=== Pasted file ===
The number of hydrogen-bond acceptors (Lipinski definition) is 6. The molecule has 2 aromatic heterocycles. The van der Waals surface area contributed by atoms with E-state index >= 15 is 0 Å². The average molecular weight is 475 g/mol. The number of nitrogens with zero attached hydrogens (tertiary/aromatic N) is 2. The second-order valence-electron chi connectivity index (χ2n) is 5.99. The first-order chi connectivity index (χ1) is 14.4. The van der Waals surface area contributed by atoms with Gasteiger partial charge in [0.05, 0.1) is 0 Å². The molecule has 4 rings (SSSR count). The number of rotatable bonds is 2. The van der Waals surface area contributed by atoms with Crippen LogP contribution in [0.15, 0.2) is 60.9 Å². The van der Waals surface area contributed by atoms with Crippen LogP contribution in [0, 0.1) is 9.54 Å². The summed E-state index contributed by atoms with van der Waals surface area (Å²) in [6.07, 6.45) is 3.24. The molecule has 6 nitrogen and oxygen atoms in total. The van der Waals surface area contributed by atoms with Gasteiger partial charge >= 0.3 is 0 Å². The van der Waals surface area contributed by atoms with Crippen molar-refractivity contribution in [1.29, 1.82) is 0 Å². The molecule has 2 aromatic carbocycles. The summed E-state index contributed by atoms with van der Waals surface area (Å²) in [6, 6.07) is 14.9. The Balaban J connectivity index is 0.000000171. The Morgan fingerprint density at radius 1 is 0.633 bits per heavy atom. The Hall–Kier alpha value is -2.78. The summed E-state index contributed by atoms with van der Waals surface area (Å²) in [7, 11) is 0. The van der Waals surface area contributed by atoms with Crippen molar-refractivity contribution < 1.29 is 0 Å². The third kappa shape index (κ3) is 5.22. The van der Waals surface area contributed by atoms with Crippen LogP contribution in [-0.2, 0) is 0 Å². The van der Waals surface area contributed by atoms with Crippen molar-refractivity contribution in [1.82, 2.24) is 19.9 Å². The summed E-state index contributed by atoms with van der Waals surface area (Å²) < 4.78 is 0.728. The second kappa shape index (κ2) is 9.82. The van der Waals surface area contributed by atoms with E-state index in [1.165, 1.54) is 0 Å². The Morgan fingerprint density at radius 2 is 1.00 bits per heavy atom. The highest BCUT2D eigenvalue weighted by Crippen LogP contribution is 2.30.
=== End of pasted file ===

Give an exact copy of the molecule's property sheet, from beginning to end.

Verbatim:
The number of hydrogen-bond acceptors (Lipinski definition) is 6. The molecule has 2 aromatic heterocycles. The van der Waals surface area contributed by atoms with E-state index >= 15 is 0 Å². The average molecular weight is 475 g/mol. The number of nitrogens with zero attached hydrogens (tertiary/aromatic N) is 2. The second-order valence-electron chi connectivity index (χ2n) is 5.99. The first-order chi connectivity index (χ1) is 14.4. The van der Waals surface area contributed by atoms with Gasteiger partial charge in [0.05, 0.1) is 0 Å². The molecule has 4 rings (SSSR count). The number of rotatable bonds is 2. The van der Waals surface area contributed by atoms with Crippen LogP contribution in [0.15, 0.2) is 60.9 Å². The van der Waals surface area contributed by atoms with Crippen LogP contribution in [0, 0.1) is 9.54 Å². The summed E-state index contributed by atoms with van der Waals surface area (Å²) in [6.07, 6.45) is 3.24. The molecule has 6 nitrogen and oxygen atoms in total. The van der Waals surface area contributed by atoms with Gasteiger partial charge >= 0.3 is 0 Å². The van der Waals surface area contributed by atoms with Crippen molar-refractivity contribution in [1.29, 1.82) is 0 Å². The molecule has 2 aromatic carbocycles. The summed E-state index contributed by atoms with van der Waals surface area (Å²) in [6, 6.07) is 14.9. The Balaban J connectivity index is 0.000000171. The Morgan fingerprint density at radius 1 is 0.633 bits per heavy atom. The Hall–Kier alpha value is -2.78. The summed E-state index contributed by atoms with van der Waals surface area (Å²) in [7, 11) is 0. The van der Waals surface area contributed by atoms with Crippen molar-refractivity contribution < 1.29 is 0 Å². The third kappa shape index (κ3) is 5.22. The van der Waals surface area contributed by atoms with Crippen LogP contribution in [-0.2, 0) is 0 Å². The van der Waals surface area contributed by atoms with Crippen molar-refractivity contribution in [1.82, 2.24) is 19.9 Å². The summed E-state index contributed by atoms with van der Waals surface area (Å²) < 4.78 is 0.728. The second kappa shape index (κ2) is 9.82. The van der Waals surface area contributed by atoms with E-state index in [1.165, 1.54) is 0 Å². The Morgan fingerprint density at radius 2 is 1.00 bits per heavy atom. The highest BCUT2D eigenvalue weighted by Crippen LogP contribution is 2.30.